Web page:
“We first went to the Ministry. Then they directed us to Village Mall, where there is a TAS'HEEL service centre where we filed a complaint, on 29 June. They said they would get back within 48 hours but did not. We went back on 4 July and they said they will call in five days. We are still waiting. Now the manager is threatening us, saying if we go back to complain his lawyers will meet us there.”
Disregard for UAE regulations and workers’ well being
Migrant-Rights.org tried reaching out to both the sponsor, Shelaweeh Obaid, and the manager, Mustafa.
The manager responded to our inquiry and maintained that he had only offered them AED500 from the beginning.
“The total would be 1500 dirhams for three employees, and the agreement was their traveling expenses would be their responsibility, but since workers mentioned that they can't afford the tickets, the company covered the costs for three travel tickets with the promise that they will pay it back in a 2-year-period through monthly deductions from their salaries.”
Mustafa also says he was surprised the company was not notified that one of the 3 workers whose ticket they paid for didn't show up, due to delays in work permit process in Uganda.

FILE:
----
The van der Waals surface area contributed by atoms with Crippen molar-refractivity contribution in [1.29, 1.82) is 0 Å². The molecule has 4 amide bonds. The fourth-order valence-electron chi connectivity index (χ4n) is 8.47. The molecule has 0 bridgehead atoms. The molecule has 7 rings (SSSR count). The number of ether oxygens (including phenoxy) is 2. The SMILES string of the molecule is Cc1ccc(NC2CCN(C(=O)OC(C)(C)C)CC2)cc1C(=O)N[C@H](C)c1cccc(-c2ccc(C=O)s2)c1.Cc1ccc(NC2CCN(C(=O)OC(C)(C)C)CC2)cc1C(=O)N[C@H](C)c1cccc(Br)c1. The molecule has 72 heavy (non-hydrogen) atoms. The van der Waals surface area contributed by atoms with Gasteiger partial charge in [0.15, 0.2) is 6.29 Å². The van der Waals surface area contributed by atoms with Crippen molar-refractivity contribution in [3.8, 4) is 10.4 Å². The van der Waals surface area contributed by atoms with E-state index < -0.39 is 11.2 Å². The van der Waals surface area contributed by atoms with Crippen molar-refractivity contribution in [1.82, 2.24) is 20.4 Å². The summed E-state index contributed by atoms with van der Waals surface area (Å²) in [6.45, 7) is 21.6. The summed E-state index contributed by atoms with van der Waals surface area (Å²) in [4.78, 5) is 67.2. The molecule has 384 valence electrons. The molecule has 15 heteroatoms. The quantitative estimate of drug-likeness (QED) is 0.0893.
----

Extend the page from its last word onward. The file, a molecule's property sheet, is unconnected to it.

According to Mustafa, they worked for one day and refused to work thereafter, complaining about the salary and the work hours. He says he negotiated a salary increase to AED600, the salary that he pays the other workers. He suggested that they could work overtime to increase their salaries.
Mustafa turned down the worker's’ request for a release to allow them to look for another job. “We will cancel their visa. Transferring their visa is not an option, because they didn't commit to the provisions of the employment contract, and as a result, they won't be able to come back to the UAE for work in the future if they choose to go with the visa cancellation.”
But the workers provided Migrant-Rights.org with a copy of the original offer letter stipulating an AED2000 salary.
According to Ministerial Decree No. (764) of 2015 on Ministry of Labour approved Standard Employment Contracts, issued 27 September 2015, all employment offer letters must match the Ministry approved employment contract format that will be signed by the worker. All offer letters must be registered with the Ministry of Labour. In order to renew a contract that was signed before the new decree came into force, the contract must be adapted to conform to the new standards. No clauses can be added, altered, or substituted unless approved by the Ministry.
The Ministry has recommended that all employees keep copies of their original contracts in the event that any disputes arise.
Mustafa claims that the official letter initially sent to the workers stipulated an AED500 salary, but that they asked him to send another offer with a higher amount to help expedite their work permits in Uganda. He also claims to have proof of the conversations and the back and forth regarding this matter.
Access to justice